You can also use LDAP command-line tools to manage CRLs in Oracle Internet Directory.

Note:

CRLs must be updated at regular intervals (before they expire) for successful validation. You can automate this task by using orapki commands in a script.

13.8.5.2 Displaying orapki Help for Commands That Manage CRLs

You can display all the orapki commands that are available for managing CRLs by entering the following at the command line:

orapki crl help

This command displays all available CRL management commands and their options.

Note:

Using the -summary, -complete, or -wallet command options is always optional. A command will still run if these command options are not specified.

13.8.5.3 Renaming CRLs with a Hash Value for Certificate Validation

When the system validates a certificate, it must locate the CRL issued by the CA who created the certificate. The system locates the appropriate CRL by matching the issuer name in the certificate with the issuer name in the CRL.

When you specify a CRL storage location for the Certificate Revocation Lists Path field in Oracle Net Manager, which sets the SSL_CRL_PATH parameter in the sqlnet.ora file, use the orapki utility to rename CRLs with a hash value that represents the issuer's name. Creating the hash value enables the server to load the CRLs.

On UNIX operating systems, orapki creates a symbolic link to the CRL. On Windows operating systems, it creates a copy of the CRL file. In either case, the symbolic link or the copy created by orapki are named with a hash value of the issuer's name. Then when the system validates a certificate, the same hash function is used to calculate the link (or copy) name so the appropriate CRL can be loaded.

Depending on the operating system, enter one of the following commands to rename CRLs stored in the file system.

To rename CRLs stored in UNIX file systems:

orapki crl hash -crl crl_filename [-wallet wallet_location] -symlink crl_directory [-summary]

To rename CRLs stored in Windows file systems:

orapki crl hash -crl crl_filename [-wallet wallet_location] -copy crl_directory [-summary]

In this specification, crl_filename is the name of the CRL file, wallet_location is the location of a wallet that contains the certificate of the CA that issued the CRL, and crl_directory is the directory where the CRL is located.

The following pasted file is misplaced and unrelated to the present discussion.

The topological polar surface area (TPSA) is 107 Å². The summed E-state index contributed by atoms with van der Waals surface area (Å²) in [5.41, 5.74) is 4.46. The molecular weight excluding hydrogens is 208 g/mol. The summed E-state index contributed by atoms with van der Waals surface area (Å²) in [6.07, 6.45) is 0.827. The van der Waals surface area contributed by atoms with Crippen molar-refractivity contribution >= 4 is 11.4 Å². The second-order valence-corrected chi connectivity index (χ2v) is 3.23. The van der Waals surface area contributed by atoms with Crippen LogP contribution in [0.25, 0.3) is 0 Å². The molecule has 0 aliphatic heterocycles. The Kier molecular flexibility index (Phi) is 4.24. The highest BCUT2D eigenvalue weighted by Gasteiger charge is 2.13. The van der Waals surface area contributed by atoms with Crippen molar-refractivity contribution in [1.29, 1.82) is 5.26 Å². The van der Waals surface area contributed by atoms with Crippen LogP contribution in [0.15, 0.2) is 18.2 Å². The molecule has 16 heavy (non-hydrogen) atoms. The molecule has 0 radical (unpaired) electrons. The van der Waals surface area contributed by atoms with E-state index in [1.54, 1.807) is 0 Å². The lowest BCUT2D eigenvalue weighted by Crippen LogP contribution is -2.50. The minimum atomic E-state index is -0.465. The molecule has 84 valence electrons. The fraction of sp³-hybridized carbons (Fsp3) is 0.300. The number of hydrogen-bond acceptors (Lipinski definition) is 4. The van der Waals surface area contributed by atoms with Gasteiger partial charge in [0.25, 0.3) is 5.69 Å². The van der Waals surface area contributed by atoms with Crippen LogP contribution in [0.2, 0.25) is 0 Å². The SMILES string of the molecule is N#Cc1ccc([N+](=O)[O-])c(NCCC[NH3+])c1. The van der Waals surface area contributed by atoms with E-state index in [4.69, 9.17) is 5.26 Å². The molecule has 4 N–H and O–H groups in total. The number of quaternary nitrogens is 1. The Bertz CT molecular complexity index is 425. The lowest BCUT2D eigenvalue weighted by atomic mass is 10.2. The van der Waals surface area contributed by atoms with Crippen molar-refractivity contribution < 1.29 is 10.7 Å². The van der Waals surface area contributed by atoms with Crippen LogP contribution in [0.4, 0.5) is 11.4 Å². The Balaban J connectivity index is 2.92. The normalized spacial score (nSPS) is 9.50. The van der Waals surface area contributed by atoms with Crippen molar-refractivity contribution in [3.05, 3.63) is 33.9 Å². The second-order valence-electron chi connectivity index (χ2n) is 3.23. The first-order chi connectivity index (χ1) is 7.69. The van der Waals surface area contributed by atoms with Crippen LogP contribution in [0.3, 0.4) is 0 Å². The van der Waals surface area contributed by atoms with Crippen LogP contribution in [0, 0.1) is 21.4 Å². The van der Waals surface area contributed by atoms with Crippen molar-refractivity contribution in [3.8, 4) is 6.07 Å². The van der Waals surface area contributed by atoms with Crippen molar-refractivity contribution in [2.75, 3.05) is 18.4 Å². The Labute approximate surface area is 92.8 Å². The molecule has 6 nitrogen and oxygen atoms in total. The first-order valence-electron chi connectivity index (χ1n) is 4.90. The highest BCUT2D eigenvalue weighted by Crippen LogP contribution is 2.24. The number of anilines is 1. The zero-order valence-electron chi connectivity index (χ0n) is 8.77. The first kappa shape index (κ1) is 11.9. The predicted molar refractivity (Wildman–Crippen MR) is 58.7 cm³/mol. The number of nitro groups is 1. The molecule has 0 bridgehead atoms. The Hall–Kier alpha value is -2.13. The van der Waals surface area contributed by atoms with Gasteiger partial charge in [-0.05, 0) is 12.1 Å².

Using -wallet and -summary are optional. Specifying -wallet causes the tool to verify the validity of the CRL against the CA's certificate prior to renaming the CRL. Specifying the -summary option causes the tool to display the CRL issuer's name.

13.8.5.4 Uploading CRLs to Oracle Internet Directory

Publishing CRLs in the directory enables CRL validation throughout your enterprise, eliminating the need for individual applications to configure their own CRLs. All applications can use the CRLs stored in the directory where they can be centrally managed, greatly reducing the administrative overhead of CRL management and use.

The user who uploads CRLs to the directory by using orapki must be a member of the directory group CRLAdmins (cn=CRLAdmins,cn=groups,%s_OracleContextDN%). This is a privileged operation because these CRLs are accessible to the entire enterprise. Contact your directory administrator to get added to this administrative directory group.

To upload CRLs to the directory, enter the following at the command line:

orapki crl upload -crl crl_location -ldap hostname:ssl_port -user username [-wallet wallet_location] [-summary]

In this specification, crl_location is the file name or URL where the CRL is located, hostname and ssl_port (SSL port with no authentication) are for the system on which your directory is installed, username is the directory user who has permission to add CRLs to the CRL subtree, and wallet_location is the location of a wallet that contains the certificate of the CA that issued the CRL.

Using -wallet and -summary are optional. Specifying -wallet causes the tool to verify the validity of the CRL against the CA's certificate prior to uploading it to the directory. Specifying the -summary option causes the tool to print the CRL issuer's name and the LDAP entry where the CRL is stored in the directory.

The following example illustrates uploading a CRL with the orapki utility:

orapki crl upload -crl /home/user1/wallet/crldir/crl.txt -ldap host1.example.com:3533 -user cn=orcladmin

Note:

  • The orapki utility will prompt you for the directory password when you perform this operation.

  • Ensure that you specify the directory SSL port on which the Diffie-Hellman-based SSL server is running. This is the SSL port that does not perform authentication. Neither the server authentication nor the mutual authentication SSL ports are supported by the orapki utility.

13.8.5.5 Listing CRLs Stored in Oracle Internet Directory

You can display a list of all CRLs stored in the directory with orapki, which is useful for browsing to locate a particular CRL to view or download to your local computer. This command displays the CA who issued the CRL (Issuer) and its location (DN) in the CRL subtree of your directory.